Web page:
Georgia Family Law Appeals
IN THE COURT OF APPEALS
STATE OF GEORGIA
DAVID V……… , )
) APPLICATION NO. _________
MARIA ARISPE, ) FROM CIVIL ACTION
Respondent, ) FILE NO. 2011CV210456
) IN THE SUPERIOR COURT OF
) FULTON COUNTY
) FAMILY DIVISION
and )ATLANTA JUDICIAL CIRCUIT
JANE AND JOHN DOE and )
BETHANY CHRISTIAN SERVICES )
OF GEORGIA, INC., )
APPLICATION FOR DISCRETIONARY APPEAL by ATLANTA DIVORCE ATTORNEY
COMES NOW, Atlanta Divorce Attorney, Applicant herein, and respectfully makes this Application For Discretionary Appeal arising out of the Superior Court of Fulton County’s Final Order Denying Petition for Legitimation in the above-referenced Civil Action Number.
STATEMENT OF APPELLATE COURT JURISDICTION
Jurisdiction is conferred upon this Court, as this case is not a matter over which the Supreme Court of Georgia has exclusive or general appellate jurisdiction under 1983 Ga. Const., Art. 6, § 6, Par. 2, 3. This Application For Discretionary Appeal is made by an Atlanta Divorce Attorney pursuant to O.C.G.A. § 5-6-35(a)(2) and the Georgia Court of Appeals Rules 31-32.
I. STATEMENT OF FACTS
Counsel for the applicant is an Atlanta Divorce Attorney who applies for leave to appeal a Final Order Denying Petition For Legitimation, issued in Civil Action File No. ______________ by the Honorable ____________, Judge of the Superior Court of Fulton County, Family Division, Atlanta Judicial Circuit, and filed with the Superior Court Clerk on October 16, 2013. A stamped Filed In Office copy of said Final Order is attached hereto as Exhibit A. ( See Atlanta Divorce Attorney.)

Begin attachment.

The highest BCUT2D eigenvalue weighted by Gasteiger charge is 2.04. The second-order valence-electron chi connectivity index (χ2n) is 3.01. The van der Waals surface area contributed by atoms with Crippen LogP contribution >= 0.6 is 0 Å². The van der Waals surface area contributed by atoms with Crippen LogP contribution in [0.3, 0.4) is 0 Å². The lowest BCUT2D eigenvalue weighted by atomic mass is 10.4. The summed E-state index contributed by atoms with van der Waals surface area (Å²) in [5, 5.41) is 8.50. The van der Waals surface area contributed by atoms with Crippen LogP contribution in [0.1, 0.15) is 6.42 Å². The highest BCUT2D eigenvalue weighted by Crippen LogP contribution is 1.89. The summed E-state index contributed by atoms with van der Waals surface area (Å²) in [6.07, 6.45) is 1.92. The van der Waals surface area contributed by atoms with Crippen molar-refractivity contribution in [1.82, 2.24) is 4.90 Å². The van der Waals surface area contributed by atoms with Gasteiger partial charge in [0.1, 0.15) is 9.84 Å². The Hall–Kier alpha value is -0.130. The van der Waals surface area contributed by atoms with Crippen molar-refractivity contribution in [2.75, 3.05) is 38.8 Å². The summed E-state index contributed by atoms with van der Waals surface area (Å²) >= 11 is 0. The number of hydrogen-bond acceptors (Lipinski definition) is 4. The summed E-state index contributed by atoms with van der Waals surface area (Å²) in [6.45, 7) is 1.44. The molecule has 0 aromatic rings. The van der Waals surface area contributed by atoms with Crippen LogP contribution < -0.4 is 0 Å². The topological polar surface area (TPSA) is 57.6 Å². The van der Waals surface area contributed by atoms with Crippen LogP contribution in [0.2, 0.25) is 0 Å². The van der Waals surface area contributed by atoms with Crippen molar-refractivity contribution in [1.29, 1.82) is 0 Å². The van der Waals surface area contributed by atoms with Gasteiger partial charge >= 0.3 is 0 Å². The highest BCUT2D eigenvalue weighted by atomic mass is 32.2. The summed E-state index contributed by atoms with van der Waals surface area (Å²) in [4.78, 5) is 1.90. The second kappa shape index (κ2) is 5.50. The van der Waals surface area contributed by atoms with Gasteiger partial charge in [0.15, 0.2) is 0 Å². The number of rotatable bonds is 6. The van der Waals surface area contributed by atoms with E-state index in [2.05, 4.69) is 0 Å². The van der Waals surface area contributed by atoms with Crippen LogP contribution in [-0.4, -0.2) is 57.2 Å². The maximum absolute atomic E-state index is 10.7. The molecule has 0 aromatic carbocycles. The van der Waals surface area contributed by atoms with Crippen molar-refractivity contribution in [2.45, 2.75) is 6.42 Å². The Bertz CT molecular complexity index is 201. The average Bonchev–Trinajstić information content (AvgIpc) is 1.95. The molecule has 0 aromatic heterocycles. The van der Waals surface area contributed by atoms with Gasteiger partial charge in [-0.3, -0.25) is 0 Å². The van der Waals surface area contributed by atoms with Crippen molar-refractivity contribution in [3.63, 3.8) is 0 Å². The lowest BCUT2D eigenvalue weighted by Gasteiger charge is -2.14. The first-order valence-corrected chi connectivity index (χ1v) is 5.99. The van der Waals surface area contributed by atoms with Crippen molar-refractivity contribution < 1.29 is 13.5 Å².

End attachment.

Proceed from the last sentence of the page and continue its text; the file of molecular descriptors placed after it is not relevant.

Applicant DAVID V……… is the biological father of, PETER ARISPE,(“Minor Child” herein), born to MARIA ARISPE (“Respondent” herein), on January 3, 2011. As stipulated to by the parties at trial and based upon DNA testing, Applicant DAVID V……… is the biological father of the Minor Child. On January 6, 2011, Respondent surrendered her parental rights to BETHANY CHRISTIAN SERVICES OF GEORGIA, INC. (the “Adoption Agency,” and “Respondent Intevenor” herein), an adoption agency licensed in the State of Georgia. On the same day, the Adoption Agency placed the Minor Child in the care and physical custody of JANE AND JOHN DOE (the “Prospective Adoptive Parents” and “Respondent Intervenors” herein). (Exhibit A, p. 2). Atlanta Divorce Attorney is the guy writing the appeal.